ZTE promises LTE smartphones and tablets for U.S. market in 2012
LAS VEGAS--Chinese vendor ZTE will release multiple LTE smartphones in the U.S. market this year as well as LTE tablets, a senior executive said. The move could give the a boost as it seeks to build on burgeoning relationships with U.S. carriers.
In an interview with FierceWireless, Lixin Cheng, the CEO of ZTE USA, said that the company will release its first U.S. LTE smartphone in the first half of the year, followed by more later on in the year. He also said the company intends to release both 3G and LTE tablets in the U.S. this year.
Cheng declined to comment on which carriers will launch the products, but said that ZTE has been assiduously developing its relationships with all of the Tier 1 operators. Earlier this week here at the Consumer Electronics Show, Verizon Wireless (NYSE:VZ) launched the ZTE-made Jetpack LTE mobile hotspot, and in November Sprint Nextel's (NYSE:S) Boost Mobile brand launched the Android-powered Warp smartphone. Cheng also said ZTE will introduce at least one phone running Microsoft's (NASDAQ:MSFT) Windows Phone to the U.S. market this year.
ZTE said Wednesday it exceeded its 2011 goal of selling 12 million smartphones and that it expects its smartphone sales to double in 2012 as it grows its market share in North America as well as in Brazil, Europe and Japan. To help it boost its U.S. presence, Cheng said the company--which was the No. 4 worldwide handset maker in the third quarter, according to research firm Strategy Analytics--will re-launch its brand in the U.S. market later this year through a marketing campaign, though he declined to provide details. He also said that working closely with carriers and continuing to win device deals will help build ZTE's brand.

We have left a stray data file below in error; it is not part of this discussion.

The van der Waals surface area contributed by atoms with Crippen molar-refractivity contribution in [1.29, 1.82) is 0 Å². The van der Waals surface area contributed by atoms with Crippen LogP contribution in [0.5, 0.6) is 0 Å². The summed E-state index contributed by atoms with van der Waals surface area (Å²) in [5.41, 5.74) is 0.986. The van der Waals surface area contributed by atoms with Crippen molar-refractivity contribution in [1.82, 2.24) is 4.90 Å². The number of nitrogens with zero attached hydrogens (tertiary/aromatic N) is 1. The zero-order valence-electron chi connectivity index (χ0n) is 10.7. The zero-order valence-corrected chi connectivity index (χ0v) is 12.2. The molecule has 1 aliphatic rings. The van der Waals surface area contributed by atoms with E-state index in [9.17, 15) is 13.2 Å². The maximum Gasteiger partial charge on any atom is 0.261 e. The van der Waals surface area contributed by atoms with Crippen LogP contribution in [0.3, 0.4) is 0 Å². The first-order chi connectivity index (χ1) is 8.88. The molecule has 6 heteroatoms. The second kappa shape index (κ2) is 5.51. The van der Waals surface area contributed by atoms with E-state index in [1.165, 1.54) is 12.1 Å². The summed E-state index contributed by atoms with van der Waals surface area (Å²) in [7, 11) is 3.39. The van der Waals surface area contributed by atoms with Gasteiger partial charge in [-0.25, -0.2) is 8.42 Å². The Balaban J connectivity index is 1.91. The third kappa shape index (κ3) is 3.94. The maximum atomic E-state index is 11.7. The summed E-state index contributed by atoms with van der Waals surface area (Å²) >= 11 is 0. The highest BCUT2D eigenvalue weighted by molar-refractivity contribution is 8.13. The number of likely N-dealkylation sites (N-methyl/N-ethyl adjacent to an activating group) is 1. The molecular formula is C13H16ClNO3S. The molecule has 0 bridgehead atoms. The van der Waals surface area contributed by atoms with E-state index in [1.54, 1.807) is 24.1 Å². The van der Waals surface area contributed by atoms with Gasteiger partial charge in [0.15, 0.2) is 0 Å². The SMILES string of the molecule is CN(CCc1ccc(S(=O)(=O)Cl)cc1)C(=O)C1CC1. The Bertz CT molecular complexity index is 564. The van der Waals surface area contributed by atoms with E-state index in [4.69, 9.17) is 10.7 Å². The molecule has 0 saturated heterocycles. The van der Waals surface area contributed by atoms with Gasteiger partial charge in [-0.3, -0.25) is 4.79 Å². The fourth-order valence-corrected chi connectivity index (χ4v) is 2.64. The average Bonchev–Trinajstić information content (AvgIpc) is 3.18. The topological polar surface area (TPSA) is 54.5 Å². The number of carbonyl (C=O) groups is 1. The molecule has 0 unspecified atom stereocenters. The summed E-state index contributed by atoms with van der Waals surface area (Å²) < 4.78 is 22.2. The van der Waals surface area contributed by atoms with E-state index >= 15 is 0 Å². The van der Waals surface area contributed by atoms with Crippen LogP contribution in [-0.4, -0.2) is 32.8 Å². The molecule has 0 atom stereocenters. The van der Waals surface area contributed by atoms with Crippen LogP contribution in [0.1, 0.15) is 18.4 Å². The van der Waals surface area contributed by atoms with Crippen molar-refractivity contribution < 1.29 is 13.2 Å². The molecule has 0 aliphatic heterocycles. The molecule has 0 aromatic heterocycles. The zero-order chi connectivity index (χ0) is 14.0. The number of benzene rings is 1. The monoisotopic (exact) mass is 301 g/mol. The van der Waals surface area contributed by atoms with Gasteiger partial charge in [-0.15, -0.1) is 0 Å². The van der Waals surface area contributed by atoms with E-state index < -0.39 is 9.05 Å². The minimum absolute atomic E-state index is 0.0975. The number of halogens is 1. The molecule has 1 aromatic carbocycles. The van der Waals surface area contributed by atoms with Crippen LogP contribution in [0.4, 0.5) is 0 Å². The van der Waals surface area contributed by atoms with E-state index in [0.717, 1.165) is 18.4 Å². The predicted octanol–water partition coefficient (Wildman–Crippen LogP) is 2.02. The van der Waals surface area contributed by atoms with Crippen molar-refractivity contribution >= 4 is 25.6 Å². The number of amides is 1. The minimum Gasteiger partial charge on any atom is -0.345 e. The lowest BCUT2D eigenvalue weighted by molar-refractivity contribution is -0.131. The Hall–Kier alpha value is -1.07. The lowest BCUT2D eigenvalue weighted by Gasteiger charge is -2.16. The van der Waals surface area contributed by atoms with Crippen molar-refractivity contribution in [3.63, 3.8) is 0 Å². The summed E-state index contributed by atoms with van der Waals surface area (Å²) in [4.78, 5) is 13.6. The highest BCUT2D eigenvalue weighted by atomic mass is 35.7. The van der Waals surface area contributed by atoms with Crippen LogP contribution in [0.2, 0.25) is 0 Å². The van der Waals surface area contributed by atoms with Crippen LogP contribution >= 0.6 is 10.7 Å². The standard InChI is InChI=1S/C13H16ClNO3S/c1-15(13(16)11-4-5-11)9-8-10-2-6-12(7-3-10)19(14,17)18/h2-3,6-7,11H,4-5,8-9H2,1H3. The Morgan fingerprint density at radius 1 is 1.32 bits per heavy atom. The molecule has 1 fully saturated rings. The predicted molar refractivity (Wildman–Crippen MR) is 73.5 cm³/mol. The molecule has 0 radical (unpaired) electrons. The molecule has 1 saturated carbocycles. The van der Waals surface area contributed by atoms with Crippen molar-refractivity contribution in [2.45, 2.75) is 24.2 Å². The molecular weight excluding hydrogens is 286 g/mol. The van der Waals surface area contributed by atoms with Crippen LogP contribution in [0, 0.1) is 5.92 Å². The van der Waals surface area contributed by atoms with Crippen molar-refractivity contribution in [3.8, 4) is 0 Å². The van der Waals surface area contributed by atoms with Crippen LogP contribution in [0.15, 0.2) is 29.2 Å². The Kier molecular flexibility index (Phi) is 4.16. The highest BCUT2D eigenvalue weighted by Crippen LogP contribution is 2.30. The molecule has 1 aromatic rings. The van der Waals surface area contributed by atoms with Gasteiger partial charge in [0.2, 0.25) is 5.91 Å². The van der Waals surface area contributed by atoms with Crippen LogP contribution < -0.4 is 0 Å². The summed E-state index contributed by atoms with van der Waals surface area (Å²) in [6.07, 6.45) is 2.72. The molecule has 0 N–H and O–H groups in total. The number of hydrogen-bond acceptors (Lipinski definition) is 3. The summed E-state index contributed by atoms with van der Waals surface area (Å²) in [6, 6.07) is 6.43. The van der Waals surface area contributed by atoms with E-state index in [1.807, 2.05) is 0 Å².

On the network infrastructure side of ZTE's business, the company so far been stymied in its efforts to crack the U.S. network infrastructure market with the largest carriers, mainly because of national security concerns voiced by legislators and federal agencies about both ZTE and its larger rival Huawei. Cheng said the company is not giving up on winning network infrastructure deals with Tier 1 carriers, and said that those opposed to ZTE on national security grounds have the "wrong perception." He reiterated that ZTE is a publicly traded company--a jab at Huawei, which is privately held--and said that U.S. carriers have indicated they want to use ZTE's products.
"What we can do is keep telling and explaining to all of the stakeholders in the U.S. who we are and what we want to do here. We think fundamentally we are very close to U.S. values as a company. We do believe we will be able to work with all of the U.S. stakeholders and then they will accept us finally. We are not giving up."
- see this Bloomberg article
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